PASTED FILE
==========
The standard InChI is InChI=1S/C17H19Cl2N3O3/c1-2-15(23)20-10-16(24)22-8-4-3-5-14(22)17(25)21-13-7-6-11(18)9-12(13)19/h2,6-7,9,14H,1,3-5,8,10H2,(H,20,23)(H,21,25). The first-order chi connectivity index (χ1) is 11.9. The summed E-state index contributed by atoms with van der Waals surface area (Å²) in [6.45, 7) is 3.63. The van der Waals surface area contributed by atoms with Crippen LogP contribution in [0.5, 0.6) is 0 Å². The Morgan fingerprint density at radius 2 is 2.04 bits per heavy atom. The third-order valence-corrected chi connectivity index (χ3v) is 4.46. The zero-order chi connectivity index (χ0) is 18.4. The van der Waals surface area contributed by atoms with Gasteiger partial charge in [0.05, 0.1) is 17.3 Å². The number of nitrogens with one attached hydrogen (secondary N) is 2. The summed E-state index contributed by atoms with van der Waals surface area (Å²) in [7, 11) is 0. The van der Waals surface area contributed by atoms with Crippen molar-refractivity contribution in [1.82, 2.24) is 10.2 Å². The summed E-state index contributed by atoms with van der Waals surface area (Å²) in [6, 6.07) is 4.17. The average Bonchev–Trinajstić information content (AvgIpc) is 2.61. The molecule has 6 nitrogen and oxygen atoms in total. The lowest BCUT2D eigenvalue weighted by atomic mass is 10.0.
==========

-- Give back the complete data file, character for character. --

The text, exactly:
The standard InChI is InChI=1S/C17H19Cl2N3O3/c1-2-15(23)20-10-16(24)22-8-4-3-5-14(22)17(25)21-13-7-6-11(18)9-12(13)19/h2,6-7,9,14H,1,3-5,8,10H2,(H,20,23)(H,21,25). The first-order chi connectivity index (χ1) is 11.9. The summed E-state index contributed by atoms with van der Waals surface area (Å²) in [6.45, 7) is 3.63. The van der Waals surface area contributed by atoms with Crippen LogP contribution in [0.5, 0.6) is 0 Å². The Morgan fingerprint density at radius 2 is 2.04 bits per heavy atom. The third-order valence-corrected chi connectivity index (χ3v) is 4.46. The zero-order chi connectivity index (χ0) is 18.4. The van der Waals surface area contributed by atoms with Gasteiger partial charge in [0.05, 0.1) is 17.3 Å². The number of nitrogens with one attached hydrogen (secondary N) is 2. The summed E-state index contributed by atoms with van der Waals surface area (Å²) in [7, 11) is 0. The van der Waals surface area contributed by atoms with Crippen molar-refractivity contribution in [1.82, 2.24) is 10.2 Å². The summed E-state index contributed by atoms with van der Waals surface area (Å²) in [6, 6.07) is 4.17. The average Bonchev–Trinajstić information content (AvgIpc) is 2.61. The molecule has 6 nitrogen and oxygen atoms in total. The lowest BCUT2D eigenvalue weighted by atomic mass is 10.0.